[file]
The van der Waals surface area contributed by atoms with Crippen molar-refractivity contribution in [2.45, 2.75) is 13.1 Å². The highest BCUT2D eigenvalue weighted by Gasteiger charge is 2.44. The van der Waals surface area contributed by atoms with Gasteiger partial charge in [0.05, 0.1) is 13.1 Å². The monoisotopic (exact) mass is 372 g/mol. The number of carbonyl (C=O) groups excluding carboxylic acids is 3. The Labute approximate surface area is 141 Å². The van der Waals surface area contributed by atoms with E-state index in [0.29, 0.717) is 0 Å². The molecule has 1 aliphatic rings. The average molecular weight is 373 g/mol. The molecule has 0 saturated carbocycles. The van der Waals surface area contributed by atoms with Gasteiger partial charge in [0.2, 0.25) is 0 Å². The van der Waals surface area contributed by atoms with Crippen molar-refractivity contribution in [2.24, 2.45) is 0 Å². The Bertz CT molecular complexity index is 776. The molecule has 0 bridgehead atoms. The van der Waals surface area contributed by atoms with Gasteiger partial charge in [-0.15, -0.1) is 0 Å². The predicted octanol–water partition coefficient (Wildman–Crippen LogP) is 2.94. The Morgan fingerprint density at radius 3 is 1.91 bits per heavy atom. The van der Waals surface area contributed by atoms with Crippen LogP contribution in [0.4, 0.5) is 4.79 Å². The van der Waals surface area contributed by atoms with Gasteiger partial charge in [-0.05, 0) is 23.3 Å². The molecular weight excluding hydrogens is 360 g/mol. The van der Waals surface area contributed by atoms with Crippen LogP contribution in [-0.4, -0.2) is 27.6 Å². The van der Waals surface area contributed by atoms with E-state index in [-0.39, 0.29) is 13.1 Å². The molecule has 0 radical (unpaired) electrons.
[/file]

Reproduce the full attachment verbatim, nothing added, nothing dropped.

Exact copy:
The van der Waals surface area contributed by atoms with Crippen molar-refractivity contribution in [2.45, 2.75) is 13.1 Å². The highest BCUT2D eigenvalue weighted by Gasteiger charge is 2.44. The van der Waals surface area contributed by atoms with Gasteiger partial charge in [0.05, 0.1) is 13.1 Å². The monoisotopic (exact) mass is 372 g/mol. The number of carbonyl (C=O) groups excluding carboxylic acids is 3. The Labute approximate surface area is 141 Å². The van der Waals surface area contributed by atoms with E-state index in [0.29, 0.717) is 0 Å². The molecule has 1 aliphatic rings. The average molecular weight is 373 g/mol. The molecule has 0 saturated carbocycles. The van der Waals surface area contributed by atoms with Gasteiger partial charge in [0.2, 0.25) is 0 Å². The van der Waals surface area contributed by atoms with Crippen molar-refractivity contribution in [2.24, 2.45) is 0 Å². The Bertz CT molecular complexity index is 776. The molecule has 0 bridgehead atoms. The van der Waals surface area contributed by atoms with Gasteiger partial charge in [-0.15, -0.1) is 0 Å². The predicted octanol–water partition coefficient (Wildman–Crippen LogP) is 2.94. The Morgan fingerprint density at radius 3 is 1.91 bits per heavy atom. The van der Waals surface area contributed by atoms with Crippen LogP contribution in [0.4, 0.5) is 4.79 Å². The van der Waals surface area contributed by atoms with Gasteiger partial charge in [-0.05, 0) is 23.3 Å². The molecular weight excluding hydrogens is 360 g/mol. The van der Waals surface area contributed by atoms with Crippen LogP contribution in [-0.4, -0.2) is 27.6 Å². The van der Waals surface area contributed by atoms with E-state index in [-0.39, 0.29) is 13.1 Å². The molecule has 0 radical (unpaired) electrons.